Wesley’s Interview with Mrs. Xiao

Audio File of Entire Interview:

Transcript of Entire Interview:


Mrs. Xiao is a 45-year old Chinese Indonesian woman, who is a wife and mother of 2 boys. She lives in Indonesia and is a Christian (Roman Catholic). She isn’t willing to disclose her last name, but she does have an Indonesian name, Nova, although she prefers to go by her Chinese name, Xiao. Her mother is a 2nd-generation immigrant, while her father was a direct immigrant from China. 

Although Mrs. Xiao is aware of her intersectionality, as well as the oppression she faces as an immigrant, it seems like it doesn’t bother her much. She says that:

I (she) understand that being ethnically Chinese in Indonesia makes you a minority, but at the same time I don’t really think it matters much. Mainly because it’s something that I’ve already accepted a long time ago, and have never necessarily viewed it as something bad”. 

– Mrs. Xiao

The main takeaway from this oral history is that: Although generally speaking, Chinese Indonesians are less privileged in Indonesia, this does not mean that all Chinese Indonesians face oppression. 

“Being a Chinese Indonesian isn’t necessarily bad or hard. Of course when you are a minority, your voice matters less, but that doesn’t mean you can’t have a good life”. 

– Mrs. Xiao (on being an immigrant)


Born and raised in Indonesia, Mrs. Xiao herself did not have to go through immmigration. When asked if she wished she wasn’t an immigrant, she replied:

“That’s a tough question. Although I still hold to my Chinese culture, I am still happy to be an Indonesian citizen and love living in the country. Perhaps because that’s the way I was born and I grew up here”.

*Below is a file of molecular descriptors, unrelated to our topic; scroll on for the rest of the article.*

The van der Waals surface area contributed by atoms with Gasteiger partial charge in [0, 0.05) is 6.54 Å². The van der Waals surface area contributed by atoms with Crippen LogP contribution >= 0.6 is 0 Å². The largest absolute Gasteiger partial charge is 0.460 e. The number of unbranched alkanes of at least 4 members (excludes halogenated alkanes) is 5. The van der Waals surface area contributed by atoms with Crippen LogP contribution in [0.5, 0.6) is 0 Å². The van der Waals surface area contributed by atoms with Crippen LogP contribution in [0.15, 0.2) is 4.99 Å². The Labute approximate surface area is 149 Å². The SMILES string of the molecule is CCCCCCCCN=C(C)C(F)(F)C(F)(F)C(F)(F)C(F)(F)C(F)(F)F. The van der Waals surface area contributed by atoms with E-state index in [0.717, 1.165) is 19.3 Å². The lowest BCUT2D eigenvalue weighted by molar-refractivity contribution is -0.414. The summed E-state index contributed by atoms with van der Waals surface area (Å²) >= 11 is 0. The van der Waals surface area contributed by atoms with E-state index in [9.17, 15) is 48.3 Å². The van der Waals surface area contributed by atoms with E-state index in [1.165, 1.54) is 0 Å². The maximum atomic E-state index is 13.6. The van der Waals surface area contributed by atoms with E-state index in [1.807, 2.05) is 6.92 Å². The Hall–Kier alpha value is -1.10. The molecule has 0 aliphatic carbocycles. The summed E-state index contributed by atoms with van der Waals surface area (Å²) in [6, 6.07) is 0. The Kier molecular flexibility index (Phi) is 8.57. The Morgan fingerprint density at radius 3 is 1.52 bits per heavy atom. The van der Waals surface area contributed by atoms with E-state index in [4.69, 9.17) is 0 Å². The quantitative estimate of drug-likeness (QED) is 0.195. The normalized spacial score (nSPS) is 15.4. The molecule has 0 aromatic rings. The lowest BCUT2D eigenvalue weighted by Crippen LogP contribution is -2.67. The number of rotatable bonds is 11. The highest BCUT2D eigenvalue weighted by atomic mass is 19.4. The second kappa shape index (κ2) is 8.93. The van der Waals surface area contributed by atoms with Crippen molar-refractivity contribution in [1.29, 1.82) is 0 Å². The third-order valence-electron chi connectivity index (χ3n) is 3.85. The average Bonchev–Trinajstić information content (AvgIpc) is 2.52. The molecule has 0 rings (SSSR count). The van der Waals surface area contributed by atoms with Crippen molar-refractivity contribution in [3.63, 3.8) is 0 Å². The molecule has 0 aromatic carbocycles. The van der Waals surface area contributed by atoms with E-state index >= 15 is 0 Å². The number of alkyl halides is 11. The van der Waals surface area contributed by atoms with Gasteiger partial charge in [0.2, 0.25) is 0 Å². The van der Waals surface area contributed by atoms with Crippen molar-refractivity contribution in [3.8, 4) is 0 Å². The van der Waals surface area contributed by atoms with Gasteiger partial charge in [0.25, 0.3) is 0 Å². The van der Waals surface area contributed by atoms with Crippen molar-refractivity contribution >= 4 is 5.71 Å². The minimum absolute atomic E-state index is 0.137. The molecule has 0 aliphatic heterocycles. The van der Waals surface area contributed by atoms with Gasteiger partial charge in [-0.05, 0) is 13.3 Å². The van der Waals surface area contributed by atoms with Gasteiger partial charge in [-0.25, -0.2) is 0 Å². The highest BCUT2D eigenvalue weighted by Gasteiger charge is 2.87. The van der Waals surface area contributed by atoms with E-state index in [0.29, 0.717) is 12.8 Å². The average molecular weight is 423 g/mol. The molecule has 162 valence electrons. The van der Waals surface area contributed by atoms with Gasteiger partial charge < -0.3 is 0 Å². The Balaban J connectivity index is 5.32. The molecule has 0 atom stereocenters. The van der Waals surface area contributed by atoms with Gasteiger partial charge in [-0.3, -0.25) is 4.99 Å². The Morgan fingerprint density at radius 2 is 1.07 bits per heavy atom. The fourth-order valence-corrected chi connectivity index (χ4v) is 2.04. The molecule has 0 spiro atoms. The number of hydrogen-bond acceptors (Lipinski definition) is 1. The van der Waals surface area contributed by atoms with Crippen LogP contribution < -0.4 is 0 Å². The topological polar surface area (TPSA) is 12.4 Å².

– Mrs. Xiao


Regarding her representation, Mrs. Xiao’s identity representation in the media has both positive and negative depictions. Typically, a lot of Chinese people are discriminated against simply for being Chinese, and therefore they may be represented poorly not necessarily because of a certain aspect of their stereotype, but simply because they are Chinese. 

On the other hand however, being ethnically Chinese does have some positive stereotypes in the media. A lot of business conglomerates are of Chinese descent, and thus Chinese Indonesians are often stereotyped to be wealthy and educated. 

Furthermore, another positive representation of Chinese people in the media is that they are often considered attractive by the media simply because of their lighter skin. Since Indonesia was colonized by the Dutch for nearly 300 years, the beauty standards have been shaped by colonialism.

Despite all this, Mrs. Xiao has stated that she isn’t too concerned about what the media depicts of her representation.